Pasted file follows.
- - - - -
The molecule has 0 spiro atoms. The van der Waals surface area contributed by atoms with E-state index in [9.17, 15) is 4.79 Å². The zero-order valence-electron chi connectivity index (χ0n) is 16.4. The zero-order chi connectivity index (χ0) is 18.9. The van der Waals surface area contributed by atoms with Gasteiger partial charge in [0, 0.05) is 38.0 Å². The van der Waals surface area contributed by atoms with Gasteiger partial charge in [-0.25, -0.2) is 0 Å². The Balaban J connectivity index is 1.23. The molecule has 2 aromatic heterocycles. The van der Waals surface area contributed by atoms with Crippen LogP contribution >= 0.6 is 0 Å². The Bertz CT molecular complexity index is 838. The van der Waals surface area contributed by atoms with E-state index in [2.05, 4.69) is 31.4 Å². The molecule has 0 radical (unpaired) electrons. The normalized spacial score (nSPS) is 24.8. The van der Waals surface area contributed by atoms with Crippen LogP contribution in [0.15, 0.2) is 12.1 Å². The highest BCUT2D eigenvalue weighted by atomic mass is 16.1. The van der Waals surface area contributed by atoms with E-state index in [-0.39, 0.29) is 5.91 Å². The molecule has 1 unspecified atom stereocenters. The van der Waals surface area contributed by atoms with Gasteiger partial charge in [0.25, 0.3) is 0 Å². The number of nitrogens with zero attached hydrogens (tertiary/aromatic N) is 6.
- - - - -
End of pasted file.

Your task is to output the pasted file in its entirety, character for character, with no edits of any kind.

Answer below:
The molecule has 0 spiro atoms. The van der Waals surface area contributed by atoms with E-state index in [9.17, 15) is 4.79 Å². The zero-order valence-electron chi connectivity index (χ0n) is 16.4. The zero-order chi connectivity index (χ0) is 18.9. The van der Waals surface area contributed by atoms with Gasteiger partial charge in [0, 0.05) is 38.0 Å². The van der Waals surface area contributed by atoms with Gasteiger partial charge in [-0.25, -0.2) is 0 Å². The Balaban J connectivity index is 1.23. The molecule has 2 aromatic heterocycles. The van der Waals surface area contributed by atoms with Crippen LogP contribution >= 0.6 is 0 Å². The Bertz CT molecular complexity index is 838. The van der Waals surface area contributed by atoms with E-state index in [2.05, 4.69) is 31.4 Å². The molecule has 0 radical (unpaired) electrons. The normalized spacial score (nSPS) is 24.8. The van der Waals surface area contributed by atoms with Crippen LogP contribution in [0.15, 0.2) is 12.1 Å². The highest BCUT2D eigenvalue weighted by atomic mass is 16.1. The van der Waals surface area contributed by atoms with E-state index in [-0.39, 0.29) is 5.91 Å². The molecule has 1 unspecified atom stereocenters. The van der Waals surface area contributed by atoms with Gasteiger partial charge in [0.25, 0.3) is 0 Å². The number of nitrogens with zero attached hydrogens (tertiary/aromatic N) is 6.